Newswire

Oregon: The cost of a voter's signature

Wed, Jan 15 2014 — Source: KOIN

Professionals who gather signatures for ballot measures are common on statewide issues. They are less common on local issues, but one group is using the pros to collect enough voter sign-ups — and some are complaining about their tactics.

Since October, the Portlanders for Water Reform has been working to gather more than 29,000 signatures to put their measure on the ballot. The group wants a question on the ballot that will allow Portland voters to decide if an independent board should control the water and sewer departments instead of the city.

As soon as the snow melts, Missourians may find themselves confronting a horde of people stopping them outside stores, on the streets or at their front doors.

The object: to get their signatures on petitions that would put a variety of issues – such as early voting, income taxes and teacher tenure – on the August or November ballot.

So far, almost 40 such initiative petitions, covering at least 24 different topics, have been cleared by Secretary of State Jason Kander for circulation. That’s a huge number for a non-presidential election year. In 2010, the last such non-presidential year, 23 initiatives were approved for circulation.

Concern over variations in the ballots used to collect signatures to put the downtown Sacramento arena before voters led to a pause in signature verification this week, and the count had to be restarted Friday.

“We had some sorting to do,” Jill LaVine, Sacramento County Registrar of Voters, said in describing the pause. That resulted in her office issuing no update on how many signatures had been verified of the 34,000 submitted by groups concerned about the arena plan. Earlier this week, The4000, a group opposing the ballot measure and supporting the arena, called for further scrutiny of the ballots after determining at least five different versions were used last summer and fall to collect voter signatures.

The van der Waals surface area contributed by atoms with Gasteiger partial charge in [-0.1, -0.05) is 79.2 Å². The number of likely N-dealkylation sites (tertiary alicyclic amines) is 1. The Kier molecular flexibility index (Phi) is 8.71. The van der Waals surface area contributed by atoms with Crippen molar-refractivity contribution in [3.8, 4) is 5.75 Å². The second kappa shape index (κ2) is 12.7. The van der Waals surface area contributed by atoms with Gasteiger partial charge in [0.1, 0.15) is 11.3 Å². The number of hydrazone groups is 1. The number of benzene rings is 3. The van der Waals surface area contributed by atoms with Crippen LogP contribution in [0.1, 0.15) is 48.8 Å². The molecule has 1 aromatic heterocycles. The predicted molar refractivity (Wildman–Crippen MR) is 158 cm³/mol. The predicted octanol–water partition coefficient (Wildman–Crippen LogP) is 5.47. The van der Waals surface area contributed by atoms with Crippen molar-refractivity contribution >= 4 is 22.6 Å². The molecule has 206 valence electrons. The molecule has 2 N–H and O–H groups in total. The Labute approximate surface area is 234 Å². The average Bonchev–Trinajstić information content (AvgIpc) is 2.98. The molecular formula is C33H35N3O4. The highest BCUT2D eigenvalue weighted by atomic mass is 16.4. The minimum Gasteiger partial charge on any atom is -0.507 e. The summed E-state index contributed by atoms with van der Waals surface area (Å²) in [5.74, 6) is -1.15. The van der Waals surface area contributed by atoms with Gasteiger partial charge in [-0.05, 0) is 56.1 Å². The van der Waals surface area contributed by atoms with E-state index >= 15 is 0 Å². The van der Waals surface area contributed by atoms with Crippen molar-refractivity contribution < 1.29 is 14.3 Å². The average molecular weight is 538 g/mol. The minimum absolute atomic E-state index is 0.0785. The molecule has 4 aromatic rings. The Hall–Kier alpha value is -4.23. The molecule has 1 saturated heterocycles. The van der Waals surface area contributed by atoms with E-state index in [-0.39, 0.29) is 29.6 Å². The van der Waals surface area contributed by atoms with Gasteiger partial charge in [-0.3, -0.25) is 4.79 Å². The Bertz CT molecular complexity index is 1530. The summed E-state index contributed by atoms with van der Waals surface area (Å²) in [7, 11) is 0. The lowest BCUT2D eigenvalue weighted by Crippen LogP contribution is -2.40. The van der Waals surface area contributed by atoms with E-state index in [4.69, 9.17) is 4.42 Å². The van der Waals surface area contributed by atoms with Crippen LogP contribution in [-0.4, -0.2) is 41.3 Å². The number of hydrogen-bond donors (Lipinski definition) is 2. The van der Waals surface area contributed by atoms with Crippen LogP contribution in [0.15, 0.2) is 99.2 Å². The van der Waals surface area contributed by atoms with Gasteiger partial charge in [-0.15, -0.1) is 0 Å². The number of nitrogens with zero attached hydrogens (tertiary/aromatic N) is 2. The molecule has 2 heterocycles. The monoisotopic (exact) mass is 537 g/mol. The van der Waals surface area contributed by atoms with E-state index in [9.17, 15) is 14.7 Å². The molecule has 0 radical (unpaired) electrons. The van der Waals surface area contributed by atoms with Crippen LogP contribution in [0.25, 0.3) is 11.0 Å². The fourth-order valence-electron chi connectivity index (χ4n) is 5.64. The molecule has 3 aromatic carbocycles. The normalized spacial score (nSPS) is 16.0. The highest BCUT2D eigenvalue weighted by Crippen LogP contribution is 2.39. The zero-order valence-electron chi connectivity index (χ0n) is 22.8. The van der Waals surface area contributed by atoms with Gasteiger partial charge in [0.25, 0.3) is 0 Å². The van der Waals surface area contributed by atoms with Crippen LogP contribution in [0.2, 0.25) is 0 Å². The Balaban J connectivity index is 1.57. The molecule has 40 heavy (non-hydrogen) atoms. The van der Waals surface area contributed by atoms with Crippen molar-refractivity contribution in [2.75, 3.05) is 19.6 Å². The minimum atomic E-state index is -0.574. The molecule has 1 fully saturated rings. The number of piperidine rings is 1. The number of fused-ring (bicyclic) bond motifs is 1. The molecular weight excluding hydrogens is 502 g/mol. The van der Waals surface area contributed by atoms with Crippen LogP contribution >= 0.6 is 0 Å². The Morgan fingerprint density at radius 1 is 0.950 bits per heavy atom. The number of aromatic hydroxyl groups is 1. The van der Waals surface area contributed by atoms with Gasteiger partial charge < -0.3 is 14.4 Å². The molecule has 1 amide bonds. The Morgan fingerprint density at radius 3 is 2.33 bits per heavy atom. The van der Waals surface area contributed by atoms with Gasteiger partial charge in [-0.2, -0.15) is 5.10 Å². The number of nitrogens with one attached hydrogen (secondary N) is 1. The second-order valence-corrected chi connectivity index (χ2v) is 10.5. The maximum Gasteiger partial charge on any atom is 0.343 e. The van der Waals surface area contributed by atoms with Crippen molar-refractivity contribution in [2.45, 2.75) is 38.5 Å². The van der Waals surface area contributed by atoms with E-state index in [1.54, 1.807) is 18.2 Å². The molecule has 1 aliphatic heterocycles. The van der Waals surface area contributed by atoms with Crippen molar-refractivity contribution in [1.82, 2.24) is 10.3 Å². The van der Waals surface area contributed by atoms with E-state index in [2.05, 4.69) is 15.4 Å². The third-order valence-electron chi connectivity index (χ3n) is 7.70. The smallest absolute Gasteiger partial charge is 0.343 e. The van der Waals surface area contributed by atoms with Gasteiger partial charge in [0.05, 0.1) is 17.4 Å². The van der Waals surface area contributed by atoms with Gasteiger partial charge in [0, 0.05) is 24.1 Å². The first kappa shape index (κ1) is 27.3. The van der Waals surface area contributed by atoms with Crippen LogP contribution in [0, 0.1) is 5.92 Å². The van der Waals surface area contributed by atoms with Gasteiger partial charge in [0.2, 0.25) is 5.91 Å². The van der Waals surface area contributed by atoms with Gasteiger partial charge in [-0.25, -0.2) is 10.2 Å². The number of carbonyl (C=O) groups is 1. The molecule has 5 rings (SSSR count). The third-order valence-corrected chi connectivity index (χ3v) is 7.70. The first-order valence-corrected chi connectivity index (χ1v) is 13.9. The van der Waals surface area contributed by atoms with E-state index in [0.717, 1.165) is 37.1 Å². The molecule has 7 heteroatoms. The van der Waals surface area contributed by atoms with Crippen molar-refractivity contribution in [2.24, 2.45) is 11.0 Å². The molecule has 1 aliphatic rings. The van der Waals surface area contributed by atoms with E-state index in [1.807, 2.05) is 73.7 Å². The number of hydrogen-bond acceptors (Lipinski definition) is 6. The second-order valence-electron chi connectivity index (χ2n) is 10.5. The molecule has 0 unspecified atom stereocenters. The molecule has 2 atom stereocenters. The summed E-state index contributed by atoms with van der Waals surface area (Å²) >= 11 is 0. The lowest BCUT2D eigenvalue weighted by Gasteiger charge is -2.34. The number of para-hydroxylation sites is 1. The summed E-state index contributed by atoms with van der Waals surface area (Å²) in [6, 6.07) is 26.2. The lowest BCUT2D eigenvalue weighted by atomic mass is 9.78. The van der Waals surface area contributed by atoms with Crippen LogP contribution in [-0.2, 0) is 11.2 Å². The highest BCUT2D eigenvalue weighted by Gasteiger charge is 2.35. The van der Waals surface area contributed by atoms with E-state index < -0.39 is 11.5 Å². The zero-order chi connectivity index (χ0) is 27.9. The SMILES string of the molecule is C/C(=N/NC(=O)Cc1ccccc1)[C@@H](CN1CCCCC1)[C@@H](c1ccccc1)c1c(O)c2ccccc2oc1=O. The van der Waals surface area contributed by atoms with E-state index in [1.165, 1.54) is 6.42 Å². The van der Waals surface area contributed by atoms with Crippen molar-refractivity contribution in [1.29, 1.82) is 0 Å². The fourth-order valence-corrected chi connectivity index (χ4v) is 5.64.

A man is facing charges of forging signatures on petitions asking for the recall of Colorado Sen. John Morse.

The District Attorney’s Office said Thursday an arrest warrant has been issued for Nickolas Robinson. He’s accused of forging at least 13 signatures on recall petitions. Robinson could not be located for comment on Friday.

According to KKTV-TV (http://tinyurl.com/o3pybso), the warrant alleges that Robinson committed 13 counts of forgery, seven counts of perjury and 13 counts of attempt to influence a public servant last May.

Read More: here

Every major election year, some of the more interesting results come not from contests for elected office, but from ballot initiatives. Even though most states haven’t yet finalized which questions will or will not go to voters in 2014, some states will almost certainly weigh in on a number of high-profile issues.

Here’s a round up of some of the more interesting questions out there right now, and where the efforts to get those questions to voters in 2014 stands:

Read More: here